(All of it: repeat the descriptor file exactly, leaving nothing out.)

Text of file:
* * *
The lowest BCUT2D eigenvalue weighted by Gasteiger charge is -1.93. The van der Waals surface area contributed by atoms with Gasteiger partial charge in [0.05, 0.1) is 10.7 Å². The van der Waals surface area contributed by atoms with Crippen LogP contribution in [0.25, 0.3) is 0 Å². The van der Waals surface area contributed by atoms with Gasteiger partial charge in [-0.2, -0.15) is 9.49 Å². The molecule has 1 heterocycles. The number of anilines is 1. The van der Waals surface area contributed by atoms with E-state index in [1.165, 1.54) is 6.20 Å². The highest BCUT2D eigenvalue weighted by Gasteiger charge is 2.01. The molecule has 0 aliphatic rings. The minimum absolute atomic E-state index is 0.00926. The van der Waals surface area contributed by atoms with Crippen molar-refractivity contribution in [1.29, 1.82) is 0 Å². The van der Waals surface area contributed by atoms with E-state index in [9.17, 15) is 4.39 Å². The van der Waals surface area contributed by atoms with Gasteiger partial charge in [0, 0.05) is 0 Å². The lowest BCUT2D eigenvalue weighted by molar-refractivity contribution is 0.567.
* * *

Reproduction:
The lowest BCUT2D eigenvalue weighted by Gasteiger charge is -1.93. The van der Waals surface area contributed by atoms with Gasteiger partial charge in [0.05, 0.1) is 10.7 Å². The van der Waals surface area contributed by atoms with Crippen LogP contribution in [0.25, 0.3) is 0 Å². The van der Waals surface area contributed by atoms with Gasteiger partial charge in [-0.2, -0.15) is 9.49 Å². The molecule has 1 heterocycles. The number of anilines is 1. The van der Waals surface area contributed by atoms with E-state index in [1.165, 1.54) is 6.20 Å². The highest BCUT2D eigenvalue weighted by Gasteiger charge is 2.01. The molecule has 0 aliphatic rings. The minimum absolute atomic E-state index is 0.00926. The van der Waals surface area contributed by atoms with Crippen molar-refractivity contribution in [1.29, 1.82) is 0 Å². The van der Waals surface area contributed by atoms with E-state index in [9.17, 15) is 4.39 Å². The van der Waals surface area contributed by atoms with Gasteiger partial charge in [0, 0.05) is 0 Å². The lowest BCUT2D eigenvalue weighted by molar-refractivity contribution is 0.567.